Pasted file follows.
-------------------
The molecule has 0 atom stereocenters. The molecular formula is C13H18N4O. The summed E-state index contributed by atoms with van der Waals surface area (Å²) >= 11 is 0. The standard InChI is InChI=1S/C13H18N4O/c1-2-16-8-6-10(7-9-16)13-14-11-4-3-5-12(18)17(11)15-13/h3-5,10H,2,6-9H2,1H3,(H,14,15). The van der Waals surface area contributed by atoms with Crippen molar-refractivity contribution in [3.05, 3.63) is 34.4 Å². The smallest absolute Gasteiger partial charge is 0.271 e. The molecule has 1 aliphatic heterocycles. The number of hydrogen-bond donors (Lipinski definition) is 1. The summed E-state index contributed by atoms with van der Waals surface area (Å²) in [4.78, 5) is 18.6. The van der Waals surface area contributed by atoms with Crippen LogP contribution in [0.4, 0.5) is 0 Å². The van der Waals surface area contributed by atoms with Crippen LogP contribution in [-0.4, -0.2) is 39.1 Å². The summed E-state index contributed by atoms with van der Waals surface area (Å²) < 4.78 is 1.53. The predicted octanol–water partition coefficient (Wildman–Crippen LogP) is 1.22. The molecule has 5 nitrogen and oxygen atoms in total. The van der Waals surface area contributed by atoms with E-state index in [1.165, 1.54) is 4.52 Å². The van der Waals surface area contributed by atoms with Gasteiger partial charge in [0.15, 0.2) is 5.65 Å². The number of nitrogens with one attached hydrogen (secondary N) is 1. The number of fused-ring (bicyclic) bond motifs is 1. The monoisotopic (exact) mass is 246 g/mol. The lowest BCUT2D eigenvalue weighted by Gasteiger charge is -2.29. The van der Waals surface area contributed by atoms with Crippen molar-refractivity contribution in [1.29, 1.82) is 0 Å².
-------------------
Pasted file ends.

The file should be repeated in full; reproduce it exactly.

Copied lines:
The molecule has 0 atom stereocenters. The molecular formula is C13H18N4O. The summed E-state index contributed by atoms with van der Waals surface area (Å²) >= 11 is 0. The standard InChI is InChI=1S/C13H18N4O/c1-2-16-8-6-10(7-9-16)13-14-11-4-3-5-12(18)17(11)15-13/h3-5,10H,2,6-9H2,1H3,(H,14,15). The van der Waals surface area contributed by atoms with Crippen molar-refractivity contribution in [3.05, 3.63) is 34.4 Å². The smallest absolute Gasteiger partial charge is 0.271 e. The molecule has 1 aliphatic heterocycles. The number of hydrogen-bond donors (Lipinski definition) is 1. The summed E-state index contributed by atoms with van der Waals surface area (Å²) in [4.78, 5) is 18.6. The van der Waals surface area contributed by atoms with Crippen LogP contribution in [0.4, 0.5) is 0 Å². The van der Waals surface area contributed by atoms with Crippen LogP contribution in [-0.4, -0.2) is 39.1 Å². The summed E-state index contributed by atoms with van der Waals surface area (Å²) < 4.78 is 1.53. The predicted octanol–water partition coefficient (Wildman–Crippen LogP) is 1.22. The molecule has 5 nitrogen and oxygen atoms in total. The van der Waals surface area contributed by atoms with E-state index in [1.165, 1.54) is 4.52 Å². The van der Waals surface area contributed by atoms with Gasteiger partial charge in [0.15, 0.2) is 5.65 Å². The number of nitrogens with one attached hydrogen (secondary N) is 1. The number of fused-ring (bicyclic) bond motifs is 1. The monoisotopic (exact) mass is 246 g/mol. The lowest BCUT2D eigenvalue weighted by Gasteiger charge is -2.29. The van der Waals surface area contributed by atoms with Crippen molar-refractivity contribution in [1.29, 1.82) is 0 Å².